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The Cascade Episode

 

(37 million years ago to present)

 

 

Evolution of the Modern

Pacific Northwest

Mt. Saint Helens, Washington, viewed from the Space Shuttle Columbia. Note the dome building within the caldera as the volcano rebuilds. Photo: NASA

 

 


The Cascade Episode of the Oligocene and Miocene (37 to 7 Million Years Ago)


As the last of the Kula Plate decayed and the Farallon Plate advanced back into this area from the south, it brought with it the next and final chapter in regional geologic evolution: the Cascade Episode. This episode takes its name from the Cascade Arc, which spread up the coast with the Farallon Plate over Eocene time to reach the Pacific Northwest by about 37 million years ago. Supported by the subduction of the last remnants of the Farallon Plate (now called the ìJuan De Fucaî Plate), this arc has persisted into modern times, extending the length of the plate from Mt. Garibaldi in British Columbia to Mt. Lassen in northern California.

 

 

 

The Cascade Arc

 

Over the last 37 million years, the Cascade Arc has been erupting a chain of volcanoes along the trace of the modern Cascade Range in Washington and British Columbia. To the south of Snoqualmie Pass, the remnants of those volcanoes are the dominant rock of the modern Cascades. A good example is the large Ohanapacosh Formation, which underlies much of the area around Mt. Rainier. To the north of Snoqualmie Pass, owing to greater uplift, the surface volcanoes have long since been eroded away. Here, the plutonic ìrootsî of those volcanoes outcrop in the large Chilliwack Batholith, the smaller Cloudy Pass Pluton, and the Snoqualmie Batholith, among others. In Oligocene and Miocene time, these probably supported large surface volcanoes.

 

It is important to realize that that the accumulation of these Cascade Arc volcanic and plutonic rocks is not the origin of the modern Cascade Range. The modern range is a much younger feature dating from only the last 5-7 million years. The volcanoes of the Cascade Arc before that time occupied positions along a divide of only modest relief, one that did not constitute a major weather barrier. The old volcanoes left us quite a geologic record, however: Mudflows off these old volcanoes appear in the ~ 25 million year old (Miocene) Blakely Formation around Issaquah, and in the Ellensburg Formation (of roughly the same age) on the other side of the modern range. To the west, the Olympic Peninsula region remained below sea level until at least mid to late Miocene time, perhaps 15-20 million years ago.

 

 

 

 

The Farallon Plate finally reclaimed dominance in the Pacific Northwest after the Kula Plate fragmented.The last remnant of the Farallon Plate, now called the Juan de Fuca Plate after a Spanish explorer, began subducting along the western margin of Washington. Melting of the Juan de Fuca Plate at depth intruded magma into the continental margin to form the Cascade Arc. The îblobî of volcanic rock riding on the top of the Juan de Fuca plate is the Crescent Basalt, unsuccessfully trying to subduct beneath the continent. These rocks were uplifted to form the Olympic Mountains.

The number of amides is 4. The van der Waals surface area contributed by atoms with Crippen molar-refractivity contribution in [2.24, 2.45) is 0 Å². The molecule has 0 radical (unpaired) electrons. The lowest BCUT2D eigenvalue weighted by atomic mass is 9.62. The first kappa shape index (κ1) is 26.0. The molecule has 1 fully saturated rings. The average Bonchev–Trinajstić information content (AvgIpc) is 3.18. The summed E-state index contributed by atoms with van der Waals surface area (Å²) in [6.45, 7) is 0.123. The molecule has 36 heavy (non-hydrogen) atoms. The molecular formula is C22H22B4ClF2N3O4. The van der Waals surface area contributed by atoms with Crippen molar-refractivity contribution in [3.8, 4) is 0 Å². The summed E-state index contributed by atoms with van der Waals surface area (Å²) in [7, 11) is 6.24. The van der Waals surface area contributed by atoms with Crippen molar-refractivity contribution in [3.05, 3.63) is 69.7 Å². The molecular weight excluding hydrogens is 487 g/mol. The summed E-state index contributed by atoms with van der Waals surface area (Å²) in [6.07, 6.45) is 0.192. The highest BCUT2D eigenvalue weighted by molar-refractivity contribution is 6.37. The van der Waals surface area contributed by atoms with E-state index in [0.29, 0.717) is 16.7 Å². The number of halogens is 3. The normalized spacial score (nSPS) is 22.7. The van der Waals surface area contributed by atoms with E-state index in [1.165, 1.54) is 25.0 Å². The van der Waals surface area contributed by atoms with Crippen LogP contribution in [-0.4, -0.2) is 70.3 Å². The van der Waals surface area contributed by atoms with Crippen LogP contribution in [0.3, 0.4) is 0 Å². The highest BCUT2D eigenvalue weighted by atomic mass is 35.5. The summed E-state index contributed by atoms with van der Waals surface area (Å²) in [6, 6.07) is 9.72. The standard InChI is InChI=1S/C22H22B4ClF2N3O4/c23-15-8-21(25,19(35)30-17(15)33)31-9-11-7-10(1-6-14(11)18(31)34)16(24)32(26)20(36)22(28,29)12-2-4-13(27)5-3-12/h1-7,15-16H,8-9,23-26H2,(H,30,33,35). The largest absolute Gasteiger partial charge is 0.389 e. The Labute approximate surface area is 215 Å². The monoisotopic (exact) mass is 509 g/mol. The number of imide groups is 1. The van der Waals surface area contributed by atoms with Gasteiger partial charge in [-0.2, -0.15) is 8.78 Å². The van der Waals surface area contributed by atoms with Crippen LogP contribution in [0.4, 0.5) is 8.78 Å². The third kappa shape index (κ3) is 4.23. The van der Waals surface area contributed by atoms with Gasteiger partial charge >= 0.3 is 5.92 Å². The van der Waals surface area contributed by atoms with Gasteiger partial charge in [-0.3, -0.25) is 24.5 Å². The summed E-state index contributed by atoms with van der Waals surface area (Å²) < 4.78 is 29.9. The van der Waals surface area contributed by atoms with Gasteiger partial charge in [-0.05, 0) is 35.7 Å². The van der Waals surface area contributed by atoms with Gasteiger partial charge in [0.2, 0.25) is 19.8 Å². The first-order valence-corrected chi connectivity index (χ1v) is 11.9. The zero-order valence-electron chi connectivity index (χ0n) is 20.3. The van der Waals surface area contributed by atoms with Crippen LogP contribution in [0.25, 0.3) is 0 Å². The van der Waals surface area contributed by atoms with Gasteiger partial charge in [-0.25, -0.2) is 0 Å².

Deformation during the Cascade Episode

 

The Pacific Northwest has been undergoing pretty much continuous deformation of one kind or another for its entire history. Particularly over the regime of the Kula Plate, the major tectonic features developed along northwest-southeast lines. These included an extensive network of faults developed over the Coast Range Episode, and a parallel set of folds, which strongly developed over the Challis Episode. These northwest-trending folds and faults are the primary deformational features across much of the region.

 

Over the Cascade Episode, the development of many of these features continued, supported by a strong northerly component to the interaction of the Juan De Fuca and North American Plates. In this arrangement, the Challis-age southwestern half of Washington is driven north against the older, more stable terrane belts. Continued folding and slipping along these northwest - southeast trending features continues today. The west-northwest trending Seattle Fault is one of these features, active over the past several hundred years.

 

Over the Cascade Episode, in response to these tectonic forces, large crustal blocks within the margin here have undergone significant (largely clockwise) rotation. This is most pronounced along the continental margin in the Olympic Coast Belt, and probably extends east into the Puget Sound Basin.

 

 

 


 

The Columbia River Basalt

 

The most dramatic events of the Cascade Episode occurred not along the Cascade Arc, but to the east on what is now the Columbia Plateau. From fissures located in northeast Oregon and (probably) southeast Washington, vast quantities of very fluid volcanic rock, basalt, erupted out onto the surface. Between 17 and 13 million years ago, immense floods of basalt repeatedly inundated what is now eastern Washington and Oregon, flowing west in some cases all the way to the Pacific Ocean. These are the Columbia River Basalt flows, and they are the largest flood basalts in North America.

 

 

 

 

 

Multiple layers of basalt exposed along the Columbia River Gorge.The Columbia River Basalt is the largest accumulation of flood basalt in North America. (Photo: Richard L. Johnson)